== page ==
Magicians Take Sides Over Revealing Houdini Secret
APPLETON, Wis. – The secret of Harry Houdini's (search) signature "Metamorphosis" escape trick is out of the bag.
A new exhibit, "A.K.A. Houdini," opened Wednesday at the Outagamie Museum (search), revealing how Houdini, handcuffed inside a sack and locked in a trunk, somehow managed to switch places with an assistant on the outside. (IF YOU DON'T WANT TO KNOW IT, DO NOT READ THE NEXT PARAGRAPH.)
Among other things, the trunk has a side panel that allows someone inside to sneak out.
The revelation didn't spoil a thing for museum visitor Matthew Martin, a missionary from Orem, Utah. "I think it's still impressive if someone can do it in three seconds," he said.
But the disclosure has some in the business tied up in knots.
Magicians say their code of ethics prohibits revealing secrets to the public. The famous and not-so-famous alike, including David Copperfield (search) and Ronald "Rondini" Lindberg, have called to protest its "A.K.A. Houdini" show.
"It's just that this is a very, very passionate thing that magicians feel about and what the museum is doing is wrong," Lindberg said.
Museum officials in Appleton, a city of about 70,000, insist the exhibit hasn't revealed anything not already available in books and on the Internet. They also say people will appreciate magic more by knowing the secrets.
The exhibit -- set to run for 10 years -- includes 38 artifacts, 190 documents and hands-on displays. There are a straitjacket and a jail cell from which visitors can try to escape, plus Houdini items such as handcuffs and lock picks.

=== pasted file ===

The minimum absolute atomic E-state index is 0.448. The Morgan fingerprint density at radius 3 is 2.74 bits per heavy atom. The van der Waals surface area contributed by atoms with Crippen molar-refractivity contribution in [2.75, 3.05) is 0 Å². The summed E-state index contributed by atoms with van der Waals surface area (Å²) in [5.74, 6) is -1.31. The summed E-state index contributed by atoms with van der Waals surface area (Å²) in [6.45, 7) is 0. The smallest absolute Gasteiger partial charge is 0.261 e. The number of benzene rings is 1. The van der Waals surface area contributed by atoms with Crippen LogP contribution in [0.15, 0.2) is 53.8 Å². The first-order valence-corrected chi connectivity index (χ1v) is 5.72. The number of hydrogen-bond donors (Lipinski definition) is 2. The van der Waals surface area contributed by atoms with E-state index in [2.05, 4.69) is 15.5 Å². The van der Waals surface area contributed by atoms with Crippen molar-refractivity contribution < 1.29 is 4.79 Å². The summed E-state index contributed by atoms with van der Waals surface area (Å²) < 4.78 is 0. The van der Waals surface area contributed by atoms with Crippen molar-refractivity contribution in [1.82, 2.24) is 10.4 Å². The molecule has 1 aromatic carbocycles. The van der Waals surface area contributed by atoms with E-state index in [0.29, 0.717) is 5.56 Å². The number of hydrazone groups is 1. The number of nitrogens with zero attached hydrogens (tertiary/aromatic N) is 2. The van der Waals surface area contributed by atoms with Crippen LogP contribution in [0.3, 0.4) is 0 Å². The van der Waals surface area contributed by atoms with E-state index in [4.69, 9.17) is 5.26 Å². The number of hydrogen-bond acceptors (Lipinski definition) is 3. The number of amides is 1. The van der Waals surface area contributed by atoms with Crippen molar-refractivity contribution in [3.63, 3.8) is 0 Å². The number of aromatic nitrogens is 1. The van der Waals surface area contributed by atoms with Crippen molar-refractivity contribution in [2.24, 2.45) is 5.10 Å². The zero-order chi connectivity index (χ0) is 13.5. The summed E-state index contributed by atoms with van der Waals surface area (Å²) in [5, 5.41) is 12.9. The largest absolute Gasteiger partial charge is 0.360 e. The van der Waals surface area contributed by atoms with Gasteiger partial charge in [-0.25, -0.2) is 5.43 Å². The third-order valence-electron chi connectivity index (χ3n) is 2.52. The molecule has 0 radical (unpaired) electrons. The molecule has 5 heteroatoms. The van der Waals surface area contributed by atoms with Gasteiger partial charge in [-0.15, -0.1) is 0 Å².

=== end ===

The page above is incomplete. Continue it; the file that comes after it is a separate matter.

The part of the exhibit showing how tricks were actually performed is in a backstage area. A sign warns visitors: "Those who do not want to know how Houdini performed his magic should avoid this area."
In the "Metamorphosis" trick, also known as the "substitution trunk," a magician, handcuffed in a sack inside a trunk, frees himself and switches places with an assistant standing by the trunk.
The exhibit lets visitors climb inside the trunk to see how it works. Houdini first performed the trick more than 100 years ago with his wife.
Kim Louagie, the museum's curator of exhibits, said before the exhibit opened that it had received more than 200 e-mails and 40 phone calls from people against the idea of revealing secrets. She said it has also received much support from museum members and others in the community.
"In some ways what we're doing here increases the value of magic rather than making it something cheap," she said.
She said there had been rumors in Internet chat rooms of plans to sabotage the exhibit, and police had been contacted to step up patrols around the area. But there was no trouble when the museum opened Wednesday morning.
Bob Rath, a professional magician and small business owner, comes down on the museum's side. It would take hours of practice to do the trick successfully, he said.
"The performance is more important than the secret, and just because somebody is going to know the secret to Metamorphosis isn't going to make them any great magician, he said. "It's a very complicated and very difficult effect to do."
The Houdini Club of Wisconsin, however, is displeased about the trick's exposure because it has bylaws that prohibit such a thing, said Rath, the club's vice president. Besides, he said, there are many magicians around the world still using it.
"There are a lot of people in the organization that are real upset," Rath said.
Houdini was born Ehrich Weiss in 1874, in Budapest, Hungary. His family moved to Appleton when he was 4, when his father became the town rabbi. They stayed for four years.
He embarked on a career in magic and later focused on escapes. He died of peritonitis resulting from a ruptured appendix in Detroit on Halloween 1926.